Publication: Monitor Volume: 7 Issue: 198

On 24 October, incumbent President Mikhail Nikolaev of the Republic of Sakha (Yakutia) registered with the local election commission as a candidate in the republic’s presidential election (Russian agencies, October 24; see also the Monitor, October 16, 24). Nikolaev is determined to stand for a third term as president of the republic that is geographically Russia’s largest and home to the country’s largest diamond deposits. Yakutia’s constitution, however, does not contain a provision allowing a president to serve a third term, and the republic’s State Assembly (parliament) has ignored a ruling of Russia’s Supreme Court ordering it to amend the constitution to make this possible (see the Monitor, October 16). Instead, the parliamentarians have filed a protest with the Central Election Commission (CEC) against Nikolaev’s registration (NNS.ru, October 25).

The CEC is expected to give its ruling by October 30, though its decision can already be predicted. Immediately after Nikolaev’s registration, CEC Chairman Aleksandr Veshnyakov called the decision of the Yakutia election commission “not legal” and emphasized that the CEC would overturn it if there were an appeal (Radio Ekho Moskvy, NNS.ru, October 24). The CEC is not, however, the final arbiter. Its decision may be appealed in court, and it is difficult to know how a court challenge would end up, especially because the president and the parliament interpret the Supreme Court’s ruling quite differently. Veshnyakov bases his argument on the following formula: “The rules for registering candidates for president of a republic fall within the jurisdiction of the subject of the Federation [that is, the republic or region]. There is nothing here that contradicts federal legislation” (Polit.ru, October 25). According to several commentators, however, Veshnyakov is interpreting the decision of the court too freely, in as much as the decision recognized that there was a discrepancy between local legislation and the Russian constitution (Kommersant-Vlast, October 24). It is precisely on this discrepancy that Nikolaev’s supporters base their case. Vladimir Mikhailov, chairman of Sakha’s election commission, believes the decision to register Nikolaev was “legal and based on logic,” though he acknowledges that the commission would be bound to obey any decision of the court, if such a decision materialized (Polit.ru, October 25). Vitaly Basygysov, State Duma deputy from Yakutia, stressed that Nikolaev’s registration was in accordance with federal law, citing the law of the Russian Federation “On the general principles for forming state bodies in subjects of the Federation” (Radio Ekho Moskvy, October 25).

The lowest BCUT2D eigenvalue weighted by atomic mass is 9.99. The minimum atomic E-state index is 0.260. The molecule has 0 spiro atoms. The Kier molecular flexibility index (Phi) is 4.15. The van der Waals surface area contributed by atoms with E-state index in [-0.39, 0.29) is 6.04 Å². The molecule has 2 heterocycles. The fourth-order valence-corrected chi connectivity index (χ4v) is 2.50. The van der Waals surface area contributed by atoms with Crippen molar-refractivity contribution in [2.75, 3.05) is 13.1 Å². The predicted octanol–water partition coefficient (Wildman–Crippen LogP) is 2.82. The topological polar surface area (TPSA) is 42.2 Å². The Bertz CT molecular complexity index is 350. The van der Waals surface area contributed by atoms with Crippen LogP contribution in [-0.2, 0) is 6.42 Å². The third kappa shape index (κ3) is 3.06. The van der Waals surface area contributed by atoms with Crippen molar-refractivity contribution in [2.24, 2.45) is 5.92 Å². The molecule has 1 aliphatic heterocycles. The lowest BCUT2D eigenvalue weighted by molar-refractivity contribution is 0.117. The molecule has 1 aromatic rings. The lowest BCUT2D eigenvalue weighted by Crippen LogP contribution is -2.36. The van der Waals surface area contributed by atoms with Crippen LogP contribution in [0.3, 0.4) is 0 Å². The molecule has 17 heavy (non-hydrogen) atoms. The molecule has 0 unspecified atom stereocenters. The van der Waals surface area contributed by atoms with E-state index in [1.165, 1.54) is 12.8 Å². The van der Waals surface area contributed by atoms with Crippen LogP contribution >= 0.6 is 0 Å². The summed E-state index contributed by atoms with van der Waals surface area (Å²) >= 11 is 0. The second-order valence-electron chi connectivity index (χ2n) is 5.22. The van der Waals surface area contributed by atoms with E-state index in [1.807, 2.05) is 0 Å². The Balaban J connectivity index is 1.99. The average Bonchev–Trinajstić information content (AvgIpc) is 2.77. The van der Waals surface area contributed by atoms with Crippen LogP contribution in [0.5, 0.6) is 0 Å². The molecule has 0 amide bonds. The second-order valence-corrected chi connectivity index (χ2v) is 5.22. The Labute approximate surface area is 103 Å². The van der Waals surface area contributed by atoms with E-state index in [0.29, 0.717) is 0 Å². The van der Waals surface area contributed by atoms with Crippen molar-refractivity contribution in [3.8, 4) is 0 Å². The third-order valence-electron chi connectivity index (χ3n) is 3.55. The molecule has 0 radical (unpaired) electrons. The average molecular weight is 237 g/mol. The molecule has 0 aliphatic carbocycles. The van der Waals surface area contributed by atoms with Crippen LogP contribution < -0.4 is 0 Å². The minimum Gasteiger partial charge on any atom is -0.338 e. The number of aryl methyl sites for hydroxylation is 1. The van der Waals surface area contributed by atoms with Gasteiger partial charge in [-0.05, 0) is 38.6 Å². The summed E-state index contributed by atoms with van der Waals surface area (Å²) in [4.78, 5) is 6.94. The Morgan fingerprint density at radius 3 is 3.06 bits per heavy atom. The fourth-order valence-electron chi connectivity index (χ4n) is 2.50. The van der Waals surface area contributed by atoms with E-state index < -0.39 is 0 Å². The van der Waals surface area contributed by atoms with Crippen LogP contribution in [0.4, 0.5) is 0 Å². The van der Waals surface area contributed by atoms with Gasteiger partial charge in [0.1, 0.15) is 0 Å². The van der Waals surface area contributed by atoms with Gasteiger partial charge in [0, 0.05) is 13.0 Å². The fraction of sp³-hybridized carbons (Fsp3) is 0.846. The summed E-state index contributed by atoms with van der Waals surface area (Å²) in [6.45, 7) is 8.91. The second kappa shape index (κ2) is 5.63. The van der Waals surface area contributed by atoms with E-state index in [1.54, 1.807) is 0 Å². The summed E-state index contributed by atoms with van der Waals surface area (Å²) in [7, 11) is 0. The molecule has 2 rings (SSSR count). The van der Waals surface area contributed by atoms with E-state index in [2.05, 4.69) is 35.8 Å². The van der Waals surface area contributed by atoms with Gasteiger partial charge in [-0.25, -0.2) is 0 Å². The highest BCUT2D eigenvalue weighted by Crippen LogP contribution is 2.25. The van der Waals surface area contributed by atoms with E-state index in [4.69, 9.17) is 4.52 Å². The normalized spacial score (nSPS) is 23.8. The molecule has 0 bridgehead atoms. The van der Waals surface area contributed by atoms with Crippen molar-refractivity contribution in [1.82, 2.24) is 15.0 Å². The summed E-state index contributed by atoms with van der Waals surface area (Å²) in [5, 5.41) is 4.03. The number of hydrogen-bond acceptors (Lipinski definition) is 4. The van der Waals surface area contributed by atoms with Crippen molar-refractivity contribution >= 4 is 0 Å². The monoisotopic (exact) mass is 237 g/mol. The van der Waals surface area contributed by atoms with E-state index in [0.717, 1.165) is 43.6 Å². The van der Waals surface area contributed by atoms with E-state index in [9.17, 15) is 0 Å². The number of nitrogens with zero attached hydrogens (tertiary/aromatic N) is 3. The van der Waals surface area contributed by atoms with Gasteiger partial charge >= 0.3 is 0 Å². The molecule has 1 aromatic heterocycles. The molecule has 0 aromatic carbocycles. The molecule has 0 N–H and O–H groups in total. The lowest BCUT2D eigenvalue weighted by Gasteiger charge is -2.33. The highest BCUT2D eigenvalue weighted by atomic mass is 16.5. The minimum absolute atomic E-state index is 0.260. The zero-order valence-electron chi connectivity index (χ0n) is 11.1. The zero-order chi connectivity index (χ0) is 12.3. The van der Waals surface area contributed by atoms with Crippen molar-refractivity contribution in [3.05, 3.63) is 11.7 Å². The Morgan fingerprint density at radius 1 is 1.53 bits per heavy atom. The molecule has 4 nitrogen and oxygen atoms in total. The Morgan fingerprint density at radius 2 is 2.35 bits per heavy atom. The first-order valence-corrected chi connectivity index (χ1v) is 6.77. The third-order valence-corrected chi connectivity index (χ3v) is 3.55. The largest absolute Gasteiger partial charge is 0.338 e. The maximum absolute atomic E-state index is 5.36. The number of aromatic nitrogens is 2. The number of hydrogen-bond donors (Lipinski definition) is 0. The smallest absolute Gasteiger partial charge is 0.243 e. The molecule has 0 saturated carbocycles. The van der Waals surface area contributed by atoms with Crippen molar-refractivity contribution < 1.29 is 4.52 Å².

In reality, everyone’s attention is pinned not on the letter of the law but on the position of President Vladimir Putin. Many commentators assert that the Kremlin long ago wrote Nikolaev off and found his replacement–Vyacheslav Shtyrov, president of the diamond mining company Almazy Rossii-Sakha (ALROSA). Not everyone shares this view, however. It is noted that, on October 8, Larisa Brycheva, head of the Kremlin’s Main State-Legal Department, sent a letter to deputy Kremlin administration chief Aleksandr Abramov in which she explained that there was nothing to prevent Nikolaev from running for and being elected to a third term. But the letter was not highly publicized: Reportedly, it was buried by members of Putin’s apparatus who were pushing their own candidate for the presidency–Deputy Prosecutor General Vasily Kolmogorov (Novye Izvestia, October 23). If Kremlin groups are lobbying for two different candidates, it is hard to imagine that they will form a united front against Nikolaev.

Nikolaev himself is pinning his hopes on Putin. On October 25, Nikolaev visited the Kremlin and, on his return to Yakutia, reported that the president had assured him: “I’m telling you for the third time that I support you. What you are doing suits me…. That legal nuances now being raised are for the lawyers to deal with. This should not influence your candidacy.” According to Nikolaev, his meeting with Putin “closed the books on the debate” (NTV, NNS.ru, October 26). Even the support of the Russian president may not, however, be enough to secure Nikolaev’s re-election. A high-level source in the Kremlin administration let it be known that Putin’s meeting with Nikolaev “did not influence” the electoral situation in the republic. “That situation,” the source asserted, “must be resolved in accordance with Russian law. The CEC and the Supreme Court are independent bodies that reach their decisions guided exclusively by the law” (Polit.ru, Kommersant, October 26). Given that Russian realities make this assertion debatable, Sakha’s constitutional conflict threatens to stretch out for a long time. It is possible that only the election itself, set for December 23, will bring it to an end.